Dominguez: Where is the US in the dev’t of its former air base Clark?
If Americans wanted to participate in the ambitious “Build, Build, Build,” why did they not bid for the development of the soon-to-rise New Clark City?
This was the question posed by Finance Secretary Carlos G. Dominguez III to US State Department Assistant Secretary Manisha Singh in a meeting last Aug. 30 during her visit to Manila, the Department of Finance (DOF) said in a statement Thursday.
“Last time I spoke with the US-Asean Business Council and the US Chamber here, I asked them one question: ‘Why did they not bid for the project in Clark?’ The refurbishment of the Clark air base is done with our own funds. The project is around $250 million. We bid this out around this time last year,” Dominguez told Singh.
He noted a number of US firms submitted bids for the design of the sprawling commercial and industrial zone rising in the area where a former American military base used to be located, but they did not bid for the development of the project itself.
“Maybe they don’t have an interest here,” Dominguez said, even as he noted that the New Clark City will involve the expansion of Clark International Airport on top of building a backup government center, sports facilities as well as industrial zones.
In response, Singh said that “we would like to participate, we would like to engage.”
Singh was quoted by the DOF as saying that “there might have been some disconnect that needs to be corrected to ensure that US companies are aware of the opportunities in the Philippines.”
Singh said American companies may be enjoined to tie up with their Japanese counterparts for possible investments in the freeport zone.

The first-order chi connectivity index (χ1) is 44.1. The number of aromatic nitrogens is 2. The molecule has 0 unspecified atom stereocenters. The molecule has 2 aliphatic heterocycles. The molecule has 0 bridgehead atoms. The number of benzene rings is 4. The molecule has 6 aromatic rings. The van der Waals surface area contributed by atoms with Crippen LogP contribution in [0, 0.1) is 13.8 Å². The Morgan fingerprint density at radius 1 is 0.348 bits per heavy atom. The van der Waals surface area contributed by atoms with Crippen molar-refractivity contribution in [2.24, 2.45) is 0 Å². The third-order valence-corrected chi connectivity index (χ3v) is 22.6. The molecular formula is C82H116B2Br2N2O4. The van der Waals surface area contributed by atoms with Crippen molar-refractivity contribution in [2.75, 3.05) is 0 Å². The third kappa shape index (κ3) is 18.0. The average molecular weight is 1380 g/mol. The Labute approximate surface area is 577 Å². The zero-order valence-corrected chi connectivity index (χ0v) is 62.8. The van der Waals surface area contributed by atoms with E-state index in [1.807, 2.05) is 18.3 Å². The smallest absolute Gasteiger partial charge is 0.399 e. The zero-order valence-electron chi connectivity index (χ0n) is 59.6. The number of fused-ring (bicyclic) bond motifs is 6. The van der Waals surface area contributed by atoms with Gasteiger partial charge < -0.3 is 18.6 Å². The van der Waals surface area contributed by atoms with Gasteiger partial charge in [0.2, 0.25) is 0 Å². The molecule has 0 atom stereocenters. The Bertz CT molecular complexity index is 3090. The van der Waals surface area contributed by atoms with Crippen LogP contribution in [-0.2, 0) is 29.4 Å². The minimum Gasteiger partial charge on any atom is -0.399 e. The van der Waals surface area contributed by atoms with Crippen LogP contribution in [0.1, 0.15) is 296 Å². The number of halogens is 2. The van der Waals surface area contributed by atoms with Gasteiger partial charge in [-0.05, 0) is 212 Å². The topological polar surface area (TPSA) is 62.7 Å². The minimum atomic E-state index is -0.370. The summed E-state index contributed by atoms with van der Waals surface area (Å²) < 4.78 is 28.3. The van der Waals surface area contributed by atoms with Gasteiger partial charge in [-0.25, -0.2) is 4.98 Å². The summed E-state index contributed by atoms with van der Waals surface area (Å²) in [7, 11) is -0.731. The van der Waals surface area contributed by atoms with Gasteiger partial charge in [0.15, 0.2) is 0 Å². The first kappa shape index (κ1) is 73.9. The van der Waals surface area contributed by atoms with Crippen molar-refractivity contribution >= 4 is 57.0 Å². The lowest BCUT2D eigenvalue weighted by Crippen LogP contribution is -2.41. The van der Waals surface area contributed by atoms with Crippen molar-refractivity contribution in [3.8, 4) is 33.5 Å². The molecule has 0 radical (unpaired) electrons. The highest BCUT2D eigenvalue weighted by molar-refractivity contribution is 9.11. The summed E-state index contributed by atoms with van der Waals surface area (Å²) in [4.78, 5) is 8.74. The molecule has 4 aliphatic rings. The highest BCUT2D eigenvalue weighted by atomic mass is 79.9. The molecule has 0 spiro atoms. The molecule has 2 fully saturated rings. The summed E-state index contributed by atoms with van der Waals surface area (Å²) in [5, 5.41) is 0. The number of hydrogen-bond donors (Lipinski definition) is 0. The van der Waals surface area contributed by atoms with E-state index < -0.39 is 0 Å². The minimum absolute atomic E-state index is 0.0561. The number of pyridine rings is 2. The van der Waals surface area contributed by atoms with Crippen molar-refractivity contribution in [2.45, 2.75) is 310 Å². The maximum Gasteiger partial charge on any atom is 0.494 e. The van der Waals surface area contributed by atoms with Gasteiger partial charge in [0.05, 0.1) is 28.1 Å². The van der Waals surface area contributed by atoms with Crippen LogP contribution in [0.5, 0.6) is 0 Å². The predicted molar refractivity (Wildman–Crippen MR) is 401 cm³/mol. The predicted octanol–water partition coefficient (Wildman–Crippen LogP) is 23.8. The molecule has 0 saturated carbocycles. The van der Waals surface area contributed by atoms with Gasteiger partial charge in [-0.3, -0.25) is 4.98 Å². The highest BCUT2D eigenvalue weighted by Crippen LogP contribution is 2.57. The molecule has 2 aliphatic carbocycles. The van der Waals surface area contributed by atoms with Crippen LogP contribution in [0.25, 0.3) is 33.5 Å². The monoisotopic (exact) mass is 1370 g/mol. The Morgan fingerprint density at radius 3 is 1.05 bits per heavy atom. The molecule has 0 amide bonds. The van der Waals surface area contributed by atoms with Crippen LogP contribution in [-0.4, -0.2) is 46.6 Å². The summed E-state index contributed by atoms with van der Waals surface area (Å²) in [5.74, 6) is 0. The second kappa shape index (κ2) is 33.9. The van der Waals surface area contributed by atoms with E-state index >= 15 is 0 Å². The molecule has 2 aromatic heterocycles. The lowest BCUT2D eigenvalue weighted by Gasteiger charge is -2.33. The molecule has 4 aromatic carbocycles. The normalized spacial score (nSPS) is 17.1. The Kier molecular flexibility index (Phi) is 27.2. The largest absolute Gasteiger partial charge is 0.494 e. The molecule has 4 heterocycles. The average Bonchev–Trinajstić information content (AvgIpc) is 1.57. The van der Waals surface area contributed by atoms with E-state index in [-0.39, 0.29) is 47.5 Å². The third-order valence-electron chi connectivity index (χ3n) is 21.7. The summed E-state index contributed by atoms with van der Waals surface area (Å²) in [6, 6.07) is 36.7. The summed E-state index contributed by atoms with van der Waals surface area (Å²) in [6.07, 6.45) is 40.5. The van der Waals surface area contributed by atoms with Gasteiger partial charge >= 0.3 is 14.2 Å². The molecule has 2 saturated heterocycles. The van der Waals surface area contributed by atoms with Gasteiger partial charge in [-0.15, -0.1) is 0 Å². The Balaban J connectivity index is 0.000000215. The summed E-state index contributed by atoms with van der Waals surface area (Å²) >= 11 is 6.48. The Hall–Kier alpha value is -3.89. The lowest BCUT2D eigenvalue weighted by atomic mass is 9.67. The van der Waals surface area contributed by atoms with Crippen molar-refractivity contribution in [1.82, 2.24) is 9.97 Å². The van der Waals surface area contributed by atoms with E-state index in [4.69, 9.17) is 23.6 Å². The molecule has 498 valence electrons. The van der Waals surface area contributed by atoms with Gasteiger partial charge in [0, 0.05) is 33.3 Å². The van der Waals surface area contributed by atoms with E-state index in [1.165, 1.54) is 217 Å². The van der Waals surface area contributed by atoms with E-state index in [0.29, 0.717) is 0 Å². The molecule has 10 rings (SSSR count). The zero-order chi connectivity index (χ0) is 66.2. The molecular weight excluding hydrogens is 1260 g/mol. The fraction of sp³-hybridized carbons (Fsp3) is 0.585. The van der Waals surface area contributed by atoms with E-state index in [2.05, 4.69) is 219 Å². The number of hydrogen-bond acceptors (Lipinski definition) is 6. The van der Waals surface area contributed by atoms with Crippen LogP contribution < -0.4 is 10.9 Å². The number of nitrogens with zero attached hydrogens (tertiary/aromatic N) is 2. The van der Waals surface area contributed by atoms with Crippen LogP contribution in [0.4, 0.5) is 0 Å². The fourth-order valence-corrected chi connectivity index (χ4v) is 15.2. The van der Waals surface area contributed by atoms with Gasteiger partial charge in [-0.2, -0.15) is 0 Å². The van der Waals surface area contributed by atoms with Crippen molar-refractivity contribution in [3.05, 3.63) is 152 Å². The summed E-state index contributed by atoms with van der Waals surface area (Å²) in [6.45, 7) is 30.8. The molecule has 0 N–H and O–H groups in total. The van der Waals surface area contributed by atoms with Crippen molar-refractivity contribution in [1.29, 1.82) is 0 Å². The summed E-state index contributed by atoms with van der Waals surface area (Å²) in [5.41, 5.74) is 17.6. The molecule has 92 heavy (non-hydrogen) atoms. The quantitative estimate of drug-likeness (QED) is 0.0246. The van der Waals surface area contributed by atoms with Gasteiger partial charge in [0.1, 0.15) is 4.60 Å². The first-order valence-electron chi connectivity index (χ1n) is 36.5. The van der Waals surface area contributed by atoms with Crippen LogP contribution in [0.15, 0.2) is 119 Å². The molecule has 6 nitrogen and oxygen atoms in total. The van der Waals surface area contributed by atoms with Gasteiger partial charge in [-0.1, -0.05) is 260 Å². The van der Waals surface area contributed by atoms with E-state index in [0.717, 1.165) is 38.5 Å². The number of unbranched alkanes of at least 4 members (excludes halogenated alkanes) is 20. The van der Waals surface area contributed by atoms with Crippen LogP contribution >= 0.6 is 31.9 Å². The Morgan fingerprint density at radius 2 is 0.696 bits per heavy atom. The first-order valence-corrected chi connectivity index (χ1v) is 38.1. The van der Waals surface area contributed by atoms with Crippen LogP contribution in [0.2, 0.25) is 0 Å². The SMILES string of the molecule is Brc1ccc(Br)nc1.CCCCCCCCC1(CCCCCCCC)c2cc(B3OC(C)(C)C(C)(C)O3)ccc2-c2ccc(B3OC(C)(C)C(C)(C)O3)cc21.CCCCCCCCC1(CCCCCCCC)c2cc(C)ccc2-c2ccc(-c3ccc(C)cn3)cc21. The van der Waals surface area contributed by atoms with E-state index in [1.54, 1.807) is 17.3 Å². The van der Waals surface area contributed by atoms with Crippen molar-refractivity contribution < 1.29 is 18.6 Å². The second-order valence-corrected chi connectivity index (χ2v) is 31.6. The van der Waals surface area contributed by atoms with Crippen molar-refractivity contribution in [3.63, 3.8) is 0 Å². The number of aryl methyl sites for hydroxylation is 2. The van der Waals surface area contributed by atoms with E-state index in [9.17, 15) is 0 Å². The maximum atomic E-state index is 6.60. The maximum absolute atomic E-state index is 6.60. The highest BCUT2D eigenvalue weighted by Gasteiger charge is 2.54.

Dominguez said “the Philippines welcomes US companies here, as their investments would prove beneficial for the country’s fast-growing economy.”
During a luncheon hosted by the US Embassy and American business chambers on Aug. 29, Singh said the Philippine government’s Build, Build, Build infrastructure development program complements US and Japanese efforts in the region.
“We want the Philippines, or the Philippine government to know, that there are alternatives,” Singh had said.
“There are many alternatives when looking to fulfill the infrastructure needs, and we certainly hope you will look to the United States as a very positive alternative,” Singh added.
The government earlier said it could allot 300-500 hectares of land within the New Clark City for a planned industrial park hosting Chinese locators.
The Philippine and Chinese governments were expected to sign the agreement to build the industrial zone in November, when China’s President Xi Jinping visits the Philippines.
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